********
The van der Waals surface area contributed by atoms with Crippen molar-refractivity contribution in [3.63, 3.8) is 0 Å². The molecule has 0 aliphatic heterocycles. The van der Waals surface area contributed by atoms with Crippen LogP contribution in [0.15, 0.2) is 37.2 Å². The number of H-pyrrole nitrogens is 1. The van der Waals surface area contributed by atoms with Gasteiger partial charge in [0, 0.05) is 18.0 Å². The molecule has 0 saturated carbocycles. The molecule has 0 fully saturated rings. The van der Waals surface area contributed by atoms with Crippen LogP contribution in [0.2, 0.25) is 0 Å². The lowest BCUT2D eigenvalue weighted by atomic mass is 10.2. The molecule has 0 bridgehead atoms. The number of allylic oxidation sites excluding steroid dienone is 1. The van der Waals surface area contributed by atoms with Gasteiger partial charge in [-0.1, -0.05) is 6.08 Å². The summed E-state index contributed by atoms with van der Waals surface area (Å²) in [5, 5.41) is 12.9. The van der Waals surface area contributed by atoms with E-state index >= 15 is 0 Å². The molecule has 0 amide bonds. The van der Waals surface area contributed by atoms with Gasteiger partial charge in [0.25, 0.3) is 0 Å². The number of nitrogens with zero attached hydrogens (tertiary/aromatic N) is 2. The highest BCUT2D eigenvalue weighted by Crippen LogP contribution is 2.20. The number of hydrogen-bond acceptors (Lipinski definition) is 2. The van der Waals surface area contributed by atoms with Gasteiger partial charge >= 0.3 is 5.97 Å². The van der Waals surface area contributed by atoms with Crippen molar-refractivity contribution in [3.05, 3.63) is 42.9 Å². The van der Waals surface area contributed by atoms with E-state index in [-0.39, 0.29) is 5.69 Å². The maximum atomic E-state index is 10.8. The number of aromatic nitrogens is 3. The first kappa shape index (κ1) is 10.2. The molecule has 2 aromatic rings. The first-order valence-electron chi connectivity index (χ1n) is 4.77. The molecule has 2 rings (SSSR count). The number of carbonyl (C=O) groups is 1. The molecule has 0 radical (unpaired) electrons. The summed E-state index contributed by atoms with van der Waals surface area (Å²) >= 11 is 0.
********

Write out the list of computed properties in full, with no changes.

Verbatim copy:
The van der Waals surface area contributed by atoms with Crippen molar-refractivity contribution in [3.63, 3.8) is 0 Å². The molecule has 0 aliphatic heterocycles. The van der Waals surface area contributed by atoms with Crippen LogP contribution in [0.15, 0.2) is 37.2 Å². The number of H-pyrrole nitrogens is 1. The van der Waals surface area contributed by atoms with Gasteiger partial charge in [0, 0.05) is 18.0 Å². The molecule has 0 saturated carbocycles. The molecule has 0 fully saturated rings. The van der Waals surface area contributed by atoms with Crippen LogP contribution in [0.2, 0.25) is 0 Å². The lowest BCUT2D eigenvalue weighted by atomic mass is 10.2. The molecule has 0 bridgehead atoms. The number of allylic oxidation sites excluding steroid dienone is 1. The van der Waals surface area contributed by atoms with Gasteiger partial charge in [-0.1, -0.05) is 6.08 Å². The summed E-state index contributed by atoms with van der Waals surface area (Å²) in [5, 5.41) is 12.9. The van der Waals surface area contributed by atoms with E-state index >= 15 is 0 Å². The molecule has 0 amide bonds. The van der Waals surface area contributed by atoms with Gasteiger partial charge in [0.25, 0.3) is 0 Å². The number of nitrogens with zero attached hydrogens (tertiary/aromatic N) is 2. The highest BCUT2D eigenvalue weighted by Crippen LogP contribution is 2.20. The number of hydrogen-bond acceptors (Lipinski definition) is 2. The van der Waals surface area contributed by atoms with Gasteiger partial charge >= 0.3 is 5.97 Å². The van der Waals surface area contributed by atoms with Crippen molar-refractivity contribution in [3.05, 3.63) is 42.9 Å². The van der Waals surface area contributed by atoms with E-state index in [-0.39, 0.29) is 5.69 Å². The maximum atomic E-state index is 10.8. The number of aromatic nitrogens is 3. The first kappa shape index (κ1) is 10.2. The molecule has 2 aromatic rings. The first-order valence-electron chi connectivity index (χ1n) is 4.77. The molecule has 2 rings (SSSR count). The number of carbonyl (C=O) groups is 1. The molecule has 0 radical (unpaired) electrons. The summed E-state index contributed by atoms with van der Waals surface area (Å²) >= 11 is 0.